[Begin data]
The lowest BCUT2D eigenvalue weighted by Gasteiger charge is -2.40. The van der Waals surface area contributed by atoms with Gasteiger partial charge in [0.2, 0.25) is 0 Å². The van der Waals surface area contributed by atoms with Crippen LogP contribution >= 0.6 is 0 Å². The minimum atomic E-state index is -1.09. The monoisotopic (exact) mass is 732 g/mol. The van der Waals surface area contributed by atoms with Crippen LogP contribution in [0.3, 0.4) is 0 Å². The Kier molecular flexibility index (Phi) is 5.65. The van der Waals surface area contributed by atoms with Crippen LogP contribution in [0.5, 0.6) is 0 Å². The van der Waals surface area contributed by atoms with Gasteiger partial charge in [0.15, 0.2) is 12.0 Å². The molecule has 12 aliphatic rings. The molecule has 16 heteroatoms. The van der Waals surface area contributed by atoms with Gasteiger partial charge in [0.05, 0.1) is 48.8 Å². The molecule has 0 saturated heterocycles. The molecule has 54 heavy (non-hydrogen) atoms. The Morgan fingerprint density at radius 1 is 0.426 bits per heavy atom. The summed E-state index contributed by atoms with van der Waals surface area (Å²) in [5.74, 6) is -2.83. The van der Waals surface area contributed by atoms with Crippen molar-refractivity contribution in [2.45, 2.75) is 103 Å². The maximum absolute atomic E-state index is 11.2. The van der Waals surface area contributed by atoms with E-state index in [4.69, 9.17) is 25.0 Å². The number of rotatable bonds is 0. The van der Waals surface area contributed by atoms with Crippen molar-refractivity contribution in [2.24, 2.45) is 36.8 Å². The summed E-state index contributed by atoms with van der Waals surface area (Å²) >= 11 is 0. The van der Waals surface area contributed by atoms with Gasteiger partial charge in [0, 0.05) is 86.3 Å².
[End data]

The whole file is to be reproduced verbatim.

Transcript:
The lowest BCUT2D eigenvalue weighted by Gasteiger charge is -2.40. The van der Waals surface area contributed by atoms with Gasteiger partial charge in [0.2, 0.25) is 0 Å². The van der Waals surface area contributed by atoms with Crippen LogP contribution >= 0.6 is 0 Å². The minimum atomic E-state index is -1.09. The monoisotopic (exact) mass is 732 g/mol. The van der Waals surface area contributed by atoms with Crippen LogP contribution in [0.3, 0.4) is 0 Å². The Kier molecular flexibility index (Phi) is 5.65. The van der Waals surface area contributed by atoms with Crippen LogP contribution in [0.5, 0.6) is 0 Å². The van der Waals surface area contributed by atoms with Gasteiger partial charge in [0.15, 0.2) is 12.0 Å². The molecule has 12 aliphatic rings. The molecule has 16 heteroatoms. The van der Waals surface area contributed by atoms with Gasteiger partial charge in [0.05, 0.1) is 48.8 Å². The molecule has 0 saturated heterocycles. The molecule has 54 heavy (non-hydrogen) atoms. The Morgan fingerprint density at radius 1 is 0.426 bits per heavy atom. The summed E-state index contributed by atoms with van der Waals surface area (Å²) in [5.74, 6) is -2.83. The van der Waals surface area contributed by atoms with Crippen molar-refractivity contribution in [2.45, 2.75) is 103 Å². The maximum absolute atomic E-state index is 11.2. The van der Waals surface area contributed by atoms with E-state index in [4.69, 9.17) is 25.0 Å². The number of rotatable bonds is 0. The van der Waals surface area contributed by atoms with Crippen molar-refractivity contribution in [2.24, 2.45) is 36.8 Å². The summed E-state index contributed by atoms with van der Waals surface area (Å²) >= 11 is 0. The van der Waals surface area contributed by atoms with Gasteiger partial charge in [0, 0.05) is 86.3 Å².